It appears right now – that unless changes are made that all jurisdictions will not receive increases in funding for secondary roads – and may, if the trendline stays unchanged, those funds would be depleated by 2010.

  8. Anonymous Avatar

    Thank you for the valuable comments and discussion. It is interesting how VDOT is only needed when there are bills to pay. Loudoun is an excellent example of the disconnect between land-use and transportation planning. Henrico County seems to be doing just fine and prefers to keep VDOT as far away as possible.

    It will be interesting to see how local governments respond or get dragged into taking on more responsibility.

  9. Larry Gross Avatar
    Larry Gross

    Good point and instructive about Henrico.

    “Fairfax has argued that such provisions [turning over responsibility for local roads to local jurisdictions] have unknown and potentially disastrous costs.”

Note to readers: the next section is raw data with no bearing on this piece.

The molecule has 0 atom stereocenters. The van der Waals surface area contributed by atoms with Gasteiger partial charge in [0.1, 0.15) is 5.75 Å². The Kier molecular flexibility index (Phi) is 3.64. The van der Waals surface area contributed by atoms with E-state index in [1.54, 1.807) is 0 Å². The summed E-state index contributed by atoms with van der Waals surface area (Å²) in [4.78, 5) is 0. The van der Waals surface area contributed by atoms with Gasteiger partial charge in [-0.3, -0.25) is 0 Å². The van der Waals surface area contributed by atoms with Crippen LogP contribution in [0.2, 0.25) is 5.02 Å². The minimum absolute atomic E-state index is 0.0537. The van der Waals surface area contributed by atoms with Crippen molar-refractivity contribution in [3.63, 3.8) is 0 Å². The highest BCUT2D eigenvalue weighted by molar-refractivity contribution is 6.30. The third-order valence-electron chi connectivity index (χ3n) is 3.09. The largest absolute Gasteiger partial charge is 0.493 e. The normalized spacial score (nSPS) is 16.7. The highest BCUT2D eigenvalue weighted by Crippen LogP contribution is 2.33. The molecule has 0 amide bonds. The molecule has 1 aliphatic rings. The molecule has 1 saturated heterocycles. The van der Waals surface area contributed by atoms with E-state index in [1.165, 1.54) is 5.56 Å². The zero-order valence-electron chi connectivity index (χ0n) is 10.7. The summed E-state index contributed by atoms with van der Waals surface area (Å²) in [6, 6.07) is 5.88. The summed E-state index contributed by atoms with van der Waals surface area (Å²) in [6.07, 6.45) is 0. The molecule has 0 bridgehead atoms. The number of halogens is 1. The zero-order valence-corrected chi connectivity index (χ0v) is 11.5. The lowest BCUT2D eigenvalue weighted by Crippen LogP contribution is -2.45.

excerpted from:


    apparently disasterous to Fairfax but not to Henrico.

    Hmmmm…. and of course.. how could this be disasterous to Fairfax but not to the State also?

    It would seem that same folks would be paying – the only difference would be if Fairfax would do the deed or the state would do the deed.

    Unless of course, Fairfax thinks the state is going to tax the folks in Southwestern Va to pay for Fairfax roads – all 12 of them.


  10. Groveton Avatar

    I really miss Jim Bacon.

    Let me try to summarize the “logic” of the arguments posted in this thread.

    1. Evil local governments allow sub-divisions to be built willy-nilly.

    2. These same evil local governments then rely on mighty VDOT to solve the transportation problems that they created by allowing houses to be built.

    Where to start?

    1. Why are houses being built? So people have a place to live.

    2. Why don’t people move into existing houses built on existing roads? Because the population is growing.

    3. Why don’t people just spread out all over the state and make VDOT’s job a lot easier? Because the jobs are not being created all over the state and people need jobs so they can pay taxes and buy things.